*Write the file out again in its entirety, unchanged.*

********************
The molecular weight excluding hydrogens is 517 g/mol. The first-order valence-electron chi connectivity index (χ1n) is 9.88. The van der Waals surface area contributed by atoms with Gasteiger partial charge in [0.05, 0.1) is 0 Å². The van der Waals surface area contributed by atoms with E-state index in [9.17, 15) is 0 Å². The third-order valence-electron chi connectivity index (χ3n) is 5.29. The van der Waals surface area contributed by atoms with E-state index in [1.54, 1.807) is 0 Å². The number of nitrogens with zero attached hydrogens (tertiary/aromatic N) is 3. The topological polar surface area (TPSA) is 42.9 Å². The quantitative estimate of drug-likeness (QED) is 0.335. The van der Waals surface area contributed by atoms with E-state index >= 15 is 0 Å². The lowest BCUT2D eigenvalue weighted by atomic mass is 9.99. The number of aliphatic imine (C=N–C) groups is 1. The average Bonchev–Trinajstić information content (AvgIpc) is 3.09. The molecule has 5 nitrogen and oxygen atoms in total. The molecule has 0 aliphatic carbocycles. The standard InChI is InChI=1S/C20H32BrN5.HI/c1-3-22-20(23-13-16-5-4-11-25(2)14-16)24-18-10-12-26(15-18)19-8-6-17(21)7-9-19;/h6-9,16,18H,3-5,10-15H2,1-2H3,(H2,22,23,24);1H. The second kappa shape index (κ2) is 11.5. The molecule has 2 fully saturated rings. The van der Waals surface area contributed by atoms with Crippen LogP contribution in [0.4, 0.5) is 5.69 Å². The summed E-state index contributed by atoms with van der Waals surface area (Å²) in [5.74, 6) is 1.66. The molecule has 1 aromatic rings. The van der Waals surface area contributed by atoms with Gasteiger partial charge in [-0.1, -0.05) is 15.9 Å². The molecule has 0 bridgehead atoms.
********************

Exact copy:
The molecular weight excluding hydrogens is 517 g/mol. The first-order valence-electron chi connectivity index (χ1n) is 9.88. The van der Waals surface area contributed by atoms with Gasteiger partial charge in [0.05, 0.1) is 0 Å². The van der Waals surface area contributed by atoms with E-state index in [9.17, 15) is 0 Å². The third-order valence-electron chi connectivity index (χ3n) is 5.29. The van der Waals surface area contributed by atoms with E-state index in [1.54, 1.807) is 0 Å². The number of nitrogens with zero attached hydrogens (tertiary/aromatic N) is 3. The topological polar surface area (TPSA) is 42.9 Å². The quantitative estimate of drug-likeness (QED) is 0.335. The van der Waals surface area contributed by atoms with E-state index >= 15 is 0 Å². The lowest BCUT2D eigenvalue weighted by atomic mass is 9.99. The number of aliphatic imine (C=N–C) groups is 1. The average Bonchev–Trinajstić information content (AvgIpc) is 3.09. The molecule has 5 nitrogen and oxygen atoms in total. The molecule has 0 aliphatic carbocycles. The standard InChI is InChI=1S/C20H32BrN5.HI/c1-3-22-20(23-13-16-5-4-11-25(2)14-16)24-18-10-12-26(15-18)19-8-6-17(21)7-9-19;/h6-9,16,18H,3-5,10-15H2,1-2H3,(H2,22,23,24);1H. The second kappa shape index (κ2) is 11.5. The molecule has 2 fully saturated rings. The van der Waals surface area contributed by atoms with Crippen LogP contribution in [0.4, 0.5) is 5.69 Å². The summed E-state index contributed by atoms with van der Waals surface area (Å²) in [5.74, 6) is 1.66. The molecule has 1 aromatic rings. The van der Waals surface area contributed by atoms with Gasteiger partial charge in [-0.1, -0.05) is 15.9 Å². The molecule has 0 bridgehead atoms.